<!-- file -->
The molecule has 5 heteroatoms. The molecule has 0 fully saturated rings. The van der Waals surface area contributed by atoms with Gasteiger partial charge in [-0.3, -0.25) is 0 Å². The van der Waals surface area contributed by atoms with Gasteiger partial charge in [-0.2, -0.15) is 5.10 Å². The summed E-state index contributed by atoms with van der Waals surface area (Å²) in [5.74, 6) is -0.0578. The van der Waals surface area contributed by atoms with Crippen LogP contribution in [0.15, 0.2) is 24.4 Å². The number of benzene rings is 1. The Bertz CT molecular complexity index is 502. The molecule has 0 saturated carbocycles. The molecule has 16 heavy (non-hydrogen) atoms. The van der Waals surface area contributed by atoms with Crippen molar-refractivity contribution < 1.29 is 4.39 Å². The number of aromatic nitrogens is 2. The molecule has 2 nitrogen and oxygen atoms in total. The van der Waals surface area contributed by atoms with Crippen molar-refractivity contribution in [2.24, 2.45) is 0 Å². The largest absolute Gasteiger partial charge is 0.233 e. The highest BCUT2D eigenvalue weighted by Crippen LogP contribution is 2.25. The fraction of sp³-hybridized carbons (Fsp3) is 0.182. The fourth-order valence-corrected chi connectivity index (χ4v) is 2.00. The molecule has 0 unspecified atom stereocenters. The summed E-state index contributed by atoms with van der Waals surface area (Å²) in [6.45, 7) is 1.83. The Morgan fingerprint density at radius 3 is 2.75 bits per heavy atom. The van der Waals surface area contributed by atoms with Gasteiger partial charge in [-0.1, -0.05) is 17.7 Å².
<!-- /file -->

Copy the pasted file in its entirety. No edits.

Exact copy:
The molecule has 5 heteroatoms. The molecule has 0 fully saturated rings. The van der Waals surface area contributed by atoms with Gasteiger partial charge in [-0.3, -0.25) is 0 Å². The van der Waals surface area contributed by atoms with Gasteiger partial charge in [-0.2, -0.15) is 5.10 Å². The summed E-state index contributed by atoms with van der Waals surface area (Å²) in [5.74, 6) is -0.0578. The van der Waals surface area contributed by atoms with Crippen LogP contribution in [0.15, 0.2) is 24.4 Å². The number of benzene rings is 1. The Bertz CT molecular complexity index is 502. The molecule has 0 saturated carbocycles. The molecule has 16 heavy (non-hydrogen) atoms. The van der Waals surface area contributed by atoms with Crippen molar-refractivity contribution < 1.29 is 4.39 Å². The number of aromatic nitrogens is 2. The molecule has 2 nitrogen and oxygen atoms in total. The van der Waals surface area contributed by atoms with Crippen molar-refractivity contribution in [2.24, 2.45) is 0 Å². The largest absolute Gasteiger partial charge is 0.233 e. The highest BCUT2D eigenvalue weighted by Crippen LogP contribution is 2.25. The fraction of sp³-hybridized carbons (Fsp3) is 0.182. The fourth-order valence-corrected chi connectivity index (χ4v) is 2.00. The molecule has 0 unspecified atom stereocenters. The summed E-state index contributed by atoms with van der Waals surface area (Å²) in [6.45, 7) is 1.83. The Morgan fingerprint density at radius 3 is 2.75 bits per heavy atom. The van der Waals surface area contributed by atoms with Gasteiger partial charge in [-0.1, -0.05) is 17.7 Å².